The site as a whole provides a valuable illustration of the display of wealth and status during the late medieval period. The importance of the site is further enhanced by the survival of medieval documentary records relating to the occupation of the site, and antiquarian drawings of the castle ruins. As a site in the care of the Secretary of State, and partly open to the public, it is a valuable educational resource.
Legacy Record - This information may be included in the List Entry Details.
The monument is situated on the eastern outskirts of Ashby-de-la-Zouch and
includes the standing, earthwork and buried remains of Ashby Castle, a
fortified dwelling house, and the earthwork remains of an associated formal
garden known as The Wilderness. The core of Ashby Castle, that is the
standing ruins (which are Listed Grade I) and the garden remains, are in the
care of the Secretary of State.
The manor of Ashby was granted by William I to Hugh de Grantmesnil and subsequently passed by marriage to the Zouch family towards the end of the 12th century. The site is primarily a 12th century house which was redesigned and rebuilt over a period of several centuries. Following the Wars of the Roses in the 15th century, Edward IV granted Ashby to his Lord Chamberlain, Lord Hastings who, between 1464 and 1483, undertook an extensive building programme at Ashby, whilst retaining many of the site's existing structures. Although Lord Hastings was beheaded in 1483, Ashby Castle remained in the ownership of the Hastings family until the mid 17th century. During the Civil War it was besieged and surrendered to the Parliamentarians in 1646. Several principal buildings were slighted, rendering them untenable, and the family abandoned Ashby as a residence in favour of their seat at Donnington Park. Illustrations of the site, however, indicate that several buildings remained habitable throughout the 18th century but these are thought to have been superseded in 1724 by the construction of Ashby Place in the northern part of the site.
The buildings of the early Norman house are thought originally to have been timber structures which were replaced after 1150 by ones built of stone. The standing remains of the 12th century hall and the solar are situated in the central part of the site and clearly formed the focal point of the original house. In its earliest arrangement, the hall is thought to have been of two storeys although the building has undergone several periods of rebuilding since its construction. Blocked openings in the west wall of the hall provided access into the original solar situated to the west. In c.1350 the hall was redesigned as a single storey building and stone arcades were constructed to support the roof. At the same time the arrangement of hall and solar was reversed; a new solar was erected at the eastern end of the hall while the existing solar to the west was adapted to serve as buttery and pantry. To the west of the hall are the standing remains of a kitchen building. Documentary evidence indicates that there was a kitchen here in 1347 but the standing remains suggest that the present structure was erected between 1350 and 1400. The kitchen is connected to the buttery and pantry by means of a passage.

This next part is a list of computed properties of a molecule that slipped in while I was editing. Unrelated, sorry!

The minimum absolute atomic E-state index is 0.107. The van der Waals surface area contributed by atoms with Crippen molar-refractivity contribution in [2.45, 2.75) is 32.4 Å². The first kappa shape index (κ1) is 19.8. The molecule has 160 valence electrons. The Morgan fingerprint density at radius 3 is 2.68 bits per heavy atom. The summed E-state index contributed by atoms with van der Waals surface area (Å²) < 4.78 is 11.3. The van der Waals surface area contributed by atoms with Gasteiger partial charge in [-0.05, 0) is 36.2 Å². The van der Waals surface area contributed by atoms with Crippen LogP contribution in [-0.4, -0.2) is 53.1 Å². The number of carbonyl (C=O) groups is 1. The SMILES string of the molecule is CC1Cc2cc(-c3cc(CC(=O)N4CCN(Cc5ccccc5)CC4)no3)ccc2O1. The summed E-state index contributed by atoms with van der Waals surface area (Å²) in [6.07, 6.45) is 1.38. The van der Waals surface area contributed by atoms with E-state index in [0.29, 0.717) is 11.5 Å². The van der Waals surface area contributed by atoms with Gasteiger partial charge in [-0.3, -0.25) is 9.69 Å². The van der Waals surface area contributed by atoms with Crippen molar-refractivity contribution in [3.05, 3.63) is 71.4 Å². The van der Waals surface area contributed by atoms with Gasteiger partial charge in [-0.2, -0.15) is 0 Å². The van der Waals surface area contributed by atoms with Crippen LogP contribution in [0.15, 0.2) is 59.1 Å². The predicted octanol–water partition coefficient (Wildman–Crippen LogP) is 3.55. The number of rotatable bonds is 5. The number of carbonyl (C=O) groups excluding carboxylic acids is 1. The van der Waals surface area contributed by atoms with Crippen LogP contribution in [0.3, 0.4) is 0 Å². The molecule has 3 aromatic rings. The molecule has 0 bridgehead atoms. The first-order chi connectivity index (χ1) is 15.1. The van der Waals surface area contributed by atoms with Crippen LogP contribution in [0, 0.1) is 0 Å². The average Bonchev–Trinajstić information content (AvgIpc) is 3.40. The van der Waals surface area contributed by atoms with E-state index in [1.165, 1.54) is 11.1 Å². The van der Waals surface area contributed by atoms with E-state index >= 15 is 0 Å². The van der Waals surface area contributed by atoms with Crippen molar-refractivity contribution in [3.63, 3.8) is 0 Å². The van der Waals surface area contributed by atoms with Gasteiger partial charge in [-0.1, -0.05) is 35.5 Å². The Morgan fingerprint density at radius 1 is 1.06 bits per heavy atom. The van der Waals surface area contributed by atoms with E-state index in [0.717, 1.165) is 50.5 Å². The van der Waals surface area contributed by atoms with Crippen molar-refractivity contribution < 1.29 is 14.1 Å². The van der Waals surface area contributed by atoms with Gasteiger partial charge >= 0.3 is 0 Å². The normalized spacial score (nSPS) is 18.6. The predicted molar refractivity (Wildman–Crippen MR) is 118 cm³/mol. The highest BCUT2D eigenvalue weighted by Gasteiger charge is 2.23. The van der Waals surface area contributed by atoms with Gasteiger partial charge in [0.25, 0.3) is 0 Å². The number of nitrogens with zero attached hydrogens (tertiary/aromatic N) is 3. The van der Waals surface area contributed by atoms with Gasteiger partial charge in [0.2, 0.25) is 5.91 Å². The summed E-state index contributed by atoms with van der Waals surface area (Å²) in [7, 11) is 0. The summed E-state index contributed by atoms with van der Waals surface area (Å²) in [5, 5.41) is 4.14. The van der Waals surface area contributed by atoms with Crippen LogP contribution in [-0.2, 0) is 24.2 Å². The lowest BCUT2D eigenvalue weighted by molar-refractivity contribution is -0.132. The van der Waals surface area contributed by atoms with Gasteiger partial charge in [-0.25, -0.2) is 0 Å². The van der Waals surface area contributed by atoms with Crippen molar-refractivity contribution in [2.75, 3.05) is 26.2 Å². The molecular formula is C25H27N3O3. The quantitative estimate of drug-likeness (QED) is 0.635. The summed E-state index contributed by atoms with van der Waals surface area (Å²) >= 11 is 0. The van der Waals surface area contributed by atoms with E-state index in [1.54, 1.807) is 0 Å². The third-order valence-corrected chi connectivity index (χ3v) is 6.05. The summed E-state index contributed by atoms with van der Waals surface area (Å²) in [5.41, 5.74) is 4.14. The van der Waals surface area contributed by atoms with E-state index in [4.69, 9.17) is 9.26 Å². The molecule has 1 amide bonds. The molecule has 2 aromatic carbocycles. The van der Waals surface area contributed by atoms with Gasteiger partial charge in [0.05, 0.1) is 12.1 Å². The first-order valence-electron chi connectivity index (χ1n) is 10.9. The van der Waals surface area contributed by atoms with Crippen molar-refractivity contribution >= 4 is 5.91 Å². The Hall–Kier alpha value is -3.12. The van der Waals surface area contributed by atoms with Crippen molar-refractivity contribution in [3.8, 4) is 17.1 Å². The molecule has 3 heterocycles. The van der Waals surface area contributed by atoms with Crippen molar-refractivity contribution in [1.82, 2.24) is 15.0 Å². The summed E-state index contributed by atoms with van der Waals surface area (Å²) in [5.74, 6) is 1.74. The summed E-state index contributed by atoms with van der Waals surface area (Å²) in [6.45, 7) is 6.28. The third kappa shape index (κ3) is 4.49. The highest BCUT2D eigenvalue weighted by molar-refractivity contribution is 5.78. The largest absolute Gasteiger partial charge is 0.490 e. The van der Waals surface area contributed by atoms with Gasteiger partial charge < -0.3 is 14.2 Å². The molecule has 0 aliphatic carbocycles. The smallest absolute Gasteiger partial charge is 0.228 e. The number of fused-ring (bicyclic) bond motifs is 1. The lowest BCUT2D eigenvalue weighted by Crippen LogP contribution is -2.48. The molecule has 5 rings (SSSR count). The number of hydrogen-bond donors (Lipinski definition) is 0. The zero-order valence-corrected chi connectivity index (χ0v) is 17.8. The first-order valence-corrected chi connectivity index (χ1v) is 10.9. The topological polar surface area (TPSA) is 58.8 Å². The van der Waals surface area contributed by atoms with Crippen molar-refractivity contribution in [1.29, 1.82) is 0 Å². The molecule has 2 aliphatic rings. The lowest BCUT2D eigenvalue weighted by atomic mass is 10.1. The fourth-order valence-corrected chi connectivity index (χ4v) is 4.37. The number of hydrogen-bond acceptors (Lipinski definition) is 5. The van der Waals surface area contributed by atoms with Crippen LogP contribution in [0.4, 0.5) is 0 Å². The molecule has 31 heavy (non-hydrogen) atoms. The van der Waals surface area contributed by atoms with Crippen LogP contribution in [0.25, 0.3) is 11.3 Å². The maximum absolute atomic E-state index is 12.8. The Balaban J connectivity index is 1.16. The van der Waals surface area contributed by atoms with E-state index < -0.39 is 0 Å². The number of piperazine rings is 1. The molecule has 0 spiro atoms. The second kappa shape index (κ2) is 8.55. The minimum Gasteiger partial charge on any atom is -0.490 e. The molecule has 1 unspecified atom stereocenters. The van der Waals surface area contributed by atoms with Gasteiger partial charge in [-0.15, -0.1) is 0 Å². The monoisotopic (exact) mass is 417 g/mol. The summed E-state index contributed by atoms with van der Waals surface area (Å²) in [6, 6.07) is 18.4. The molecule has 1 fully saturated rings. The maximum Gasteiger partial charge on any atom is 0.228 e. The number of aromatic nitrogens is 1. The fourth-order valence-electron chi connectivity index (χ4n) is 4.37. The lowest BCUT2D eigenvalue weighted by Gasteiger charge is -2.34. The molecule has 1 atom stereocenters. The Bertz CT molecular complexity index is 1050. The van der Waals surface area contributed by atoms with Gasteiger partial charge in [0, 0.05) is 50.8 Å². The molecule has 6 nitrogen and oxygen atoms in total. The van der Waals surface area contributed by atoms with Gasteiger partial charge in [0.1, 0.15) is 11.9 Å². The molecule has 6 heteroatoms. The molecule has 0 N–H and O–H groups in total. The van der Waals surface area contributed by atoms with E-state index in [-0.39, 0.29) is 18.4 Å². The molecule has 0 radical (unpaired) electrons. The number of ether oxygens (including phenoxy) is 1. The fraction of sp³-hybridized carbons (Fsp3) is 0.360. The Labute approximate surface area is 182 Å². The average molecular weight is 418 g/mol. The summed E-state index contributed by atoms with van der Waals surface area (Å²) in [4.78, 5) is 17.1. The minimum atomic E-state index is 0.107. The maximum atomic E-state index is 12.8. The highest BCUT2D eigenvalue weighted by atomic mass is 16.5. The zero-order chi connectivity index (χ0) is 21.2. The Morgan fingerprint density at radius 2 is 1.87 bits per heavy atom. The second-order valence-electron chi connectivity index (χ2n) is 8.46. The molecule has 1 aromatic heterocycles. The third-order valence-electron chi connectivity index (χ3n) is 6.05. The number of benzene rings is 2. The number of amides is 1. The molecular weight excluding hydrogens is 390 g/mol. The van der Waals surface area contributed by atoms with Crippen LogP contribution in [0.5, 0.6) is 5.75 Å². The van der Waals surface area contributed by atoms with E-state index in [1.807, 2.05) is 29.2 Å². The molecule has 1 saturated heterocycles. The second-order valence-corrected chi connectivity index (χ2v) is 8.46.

The plan and extent of the early site is now unclear mostly due to the extensive building programme which occurred at the site during the 15th century and also due to the construction of buildings in more recent times, particularly in the northern part of the site. However, sections of medieval masonry and brickwork within the southern wall of St Helen's churchyard indicate that this wall formed the northern boundary to the site and this wall is, therefore, included in the scheduling. In the north western part of the site a break in slope which is now overlaid by a modern wall is thought to define the western boundary to the site. Approximately 42m to the north east of this wall are the remains of a further length of walling which projects northwards from the northern end of the kitchen building and, together with the northern and eastern boundary walls, formed a courtyard area immediately to the north of the hall and its adjacent buildings. The courtyard is now partly occupied by the buildings of Manor House Preparatory School, the main building of which is Listed Grade II and is excluded from the scheduling. There is no surface evidence of the various buildings, namely domestic quarters, stabling and storage buildings, which were originally situated here but their foundations will survive beneath the ground surface. Access into the site is thought to have been from the north and the remains of the gateway will survive as a buried feature in the northern part of the courtyard. A further courtyard occupied the area to the south of the hall. It was bounded to the west by a wall which projects southwards from the southern wall of the kitchen building and is thought to date from the late 14th century. There is no surface evidence for the southern and eastern boundaries to this courtyard but these will survive as buried features.